Speeches 1999 - 25 June 1999



Tuesday, 26 June 1999

Dear Brother Bishops,

1. With great joy, I welcome you, the Bishops of Ireland, on the occasion of your visit ad Limina Apostolorum, and I gladly avail myself of this opportunity to send warm greetings to the priests, religious and laity of your dearly remembered country. Your visit is an opportunity to renew and strengthen the bonds of faith and communion which have marked Ireland's relationship to the See of Peter from the first. In a real sense your visit is a pilgrimage, during which you pray at the tombs of Apostles Peter and Paul and meditate on the grace and responsibility which is yours in the service of the Gospel. The Apostles continue to inspire us, their Successors, by their teaching and example, and they challenge us to be "examples to the flock" (1P 5,3), men of God who "fight the good fight of the faith" and who have taken hold of “the eternal life to which we were called when we made the good confession in the presence of many witnesses" (cf. 1Tm 6,12).

The Church's celebration of the two thousandth anniversary of Christ's coming as man is imminent, and this event constitutes a special kairos in our pastoral ministry. The Incarnate Word is the fulfilment of the yearning for God present in every human heart. He is "the faithful witness" (Ap 1,5) that the Father has sent to seek out every man and woman and draw them to share in the inmost life of the Trinity. As a celebration of the supreme manifestation of God's love, the Great Jubilee obliges the Shepherds of the Church to intensify their efforts in the new evangelization needed to lay solid foundations for Christian living in the next Millennium. We should recall the words of the Second Vatican Council: “The Church believes that Christ, who died and was raised up for all, can though his Spirit, offer man the light and the strength to measure up to his supreme destiny. . . that beneath all changes there are so many realities which do not change and which have their ultimate foundation in Christ, who is the same yesterday and today and for ever (cf. Heb He 13,8)” (Gaudium et Spes GS 10). In consequence, we must have no fear or hesitation in fulfilling the tasks committed to us, namely, to be true and authentic teachers of the faith (munus docendi), ministers of grace (munus sanctificandi) and good shepherds of God’s people (munus regendi) (cf. Christus Dominus CD 2).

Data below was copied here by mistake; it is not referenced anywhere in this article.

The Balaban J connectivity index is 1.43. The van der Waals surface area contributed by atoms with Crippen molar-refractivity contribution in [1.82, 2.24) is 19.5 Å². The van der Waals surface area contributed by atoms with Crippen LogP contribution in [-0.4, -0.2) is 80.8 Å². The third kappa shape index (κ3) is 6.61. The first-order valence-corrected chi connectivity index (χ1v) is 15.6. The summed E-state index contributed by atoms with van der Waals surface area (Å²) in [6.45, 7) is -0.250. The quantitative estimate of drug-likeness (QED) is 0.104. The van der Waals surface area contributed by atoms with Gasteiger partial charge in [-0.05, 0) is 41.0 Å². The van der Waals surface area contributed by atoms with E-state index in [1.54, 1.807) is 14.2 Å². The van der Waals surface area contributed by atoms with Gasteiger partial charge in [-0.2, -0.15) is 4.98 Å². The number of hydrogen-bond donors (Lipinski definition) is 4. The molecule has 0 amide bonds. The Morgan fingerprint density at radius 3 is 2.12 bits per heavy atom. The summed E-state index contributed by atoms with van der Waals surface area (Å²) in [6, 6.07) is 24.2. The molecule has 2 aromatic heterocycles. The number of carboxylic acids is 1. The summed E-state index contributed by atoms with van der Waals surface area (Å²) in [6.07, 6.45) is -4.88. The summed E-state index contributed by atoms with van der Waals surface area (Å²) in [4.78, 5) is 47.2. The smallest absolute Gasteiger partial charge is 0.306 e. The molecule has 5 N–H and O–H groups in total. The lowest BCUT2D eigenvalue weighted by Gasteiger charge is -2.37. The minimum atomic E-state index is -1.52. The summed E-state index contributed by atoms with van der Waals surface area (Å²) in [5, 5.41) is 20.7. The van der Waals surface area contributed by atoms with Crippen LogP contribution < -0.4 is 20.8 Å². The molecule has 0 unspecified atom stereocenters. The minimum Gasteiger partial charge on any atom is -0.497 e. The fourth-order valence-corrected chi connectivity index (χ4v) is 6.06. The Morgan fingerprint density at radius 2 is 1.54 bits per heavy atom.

2. Society needs to rediscover the original freshness of the Gospel and to hear again Christ's message of salvation, truth, hope and joy for the world. As Bishops, one of our primary duties is to announce and teach the Catholic and Apostolic faith. To be convincing, we must allow ourselves to be personally and continually transformed by a deep and prayerful relationship with the Divine Master, so that we can communicate to others what we have been privileged to receive. The words of my predecessor Pope Paul VI are most appropriate: "Contemporary man listens more willingly to witnesses than to teachers, or if he listens to teachers, he does so because they are witnesses. He feels, in fact, an instinctive revulsion for everything that appears as pretence, façade or compromise. In this context, we can understand the importance of a life which truly resounds with the Gospel" (General Audience, 2 October 1974).